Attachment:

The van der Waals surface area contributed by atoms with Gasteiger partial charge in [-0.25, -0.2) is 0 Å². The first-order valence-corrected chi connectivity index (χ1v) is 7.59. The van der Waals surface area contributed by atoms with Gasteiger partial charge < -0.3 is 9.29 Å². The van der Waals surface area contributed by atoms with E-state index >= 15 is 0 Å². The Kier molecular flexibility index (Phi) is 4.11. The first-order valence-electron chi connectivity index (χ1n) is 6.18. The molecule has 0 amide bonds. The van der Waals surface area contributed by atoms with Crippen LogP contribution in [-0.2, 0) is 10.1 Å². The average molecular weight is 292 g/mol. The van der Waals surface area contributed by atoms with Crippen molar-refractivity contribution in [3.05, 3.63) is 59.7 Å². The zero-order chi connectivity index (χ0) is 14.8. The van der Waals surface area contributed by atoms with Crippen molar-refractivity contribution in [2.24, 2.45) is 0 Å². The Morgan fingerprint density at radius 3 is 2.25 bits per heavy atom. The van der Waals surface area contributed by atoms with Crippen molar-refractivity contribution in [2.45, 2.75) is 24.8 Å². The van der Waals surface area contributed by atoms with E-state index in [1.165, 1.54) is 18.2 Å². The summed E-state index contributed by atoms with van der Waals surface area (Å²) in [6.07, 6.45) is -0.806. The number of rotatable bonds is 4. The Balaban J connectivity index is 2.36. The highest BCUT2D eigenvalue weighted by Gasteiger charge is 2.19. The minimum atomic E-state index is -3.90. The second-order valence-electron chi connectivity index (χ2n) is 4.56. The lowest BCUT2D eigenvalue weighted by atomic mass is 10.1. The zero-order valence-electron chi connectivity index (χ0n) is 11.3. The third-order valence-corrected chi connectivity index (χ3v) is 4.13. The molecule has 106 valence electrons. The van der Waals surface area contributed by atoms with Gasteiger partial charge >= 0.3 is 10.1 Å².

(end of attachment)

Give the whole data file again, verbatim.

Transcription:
The van der Waals surface area contributed by atoms with Gasteiger partial charge in [-0.25, -0.2) is 0 Å². The first-order valence-corrected chi connectivity index (χ1v) is 7.59. The van der Waals surface area contributed by atoms with Gasteiger partial charge < -0.3 is 9.29 Å². The van der Waals surface area contributed by atoms with E-state index >= 15 is 0 Å². The Kier molecular flexibility index (Phi) is 4.11. The first-order valence-electron chi connectivity index (χ1n) is 6.18. The molecule has 0 amide bonds. The van der Waals surface area contributed by atoms with Crippen LogP contribution in [-0.2, 0) is 10.1 Å². The average molecular weight is 292 g/mol. The van der Waals surface area contributed by atoms with Crippen molar-refractivity contribution in [3.05, 3.63) is 59.7 Å². The zero-order chi connectivity index (χ0) is 14.8. The van der Waals surface area contributed by atoms with Crippen molar-refractivity contribution in [2.24, 2.45) is 0 Å². The Morgan fingerprint density at radius 3 is 2.25 bits per heavy atom. The van der Waals surface area contributed by atoms with Crippen molar-refractivity contribution in [2.45, 2.75) is 24.8 Å². The van der Waals surface area contributed by atoms with E-state index in [1.165, 1.54) is 18.2 Å². The summed E-state index contributed by atoms with van der Waals surface area (Å²) in [6.07, 6.45) is -0.806. The number of rotatable bonds is 4. The Balaban J connectivity index is 2.36. The highest BCUT2D eigenvalue weighted by Gasteiger charge is 2.19. The minimum atomic E-state index is -3.90. The second-order valence-electron chi connectivity index (χ2n) is 4.56. The lowest BCUT2D eigenvalue weighted by atomic mass is 10.1. The zero-order valence-electron chi connectivity index (χ0n) is 11.3. The third-order valence-corrected chi connectivity index (χ3v) is 4.13. The molecule has 106 valence electrons. The van der Waals surface area contributed by atoms with Gasteiger partial charge >= 0.3 is 10.1 Å².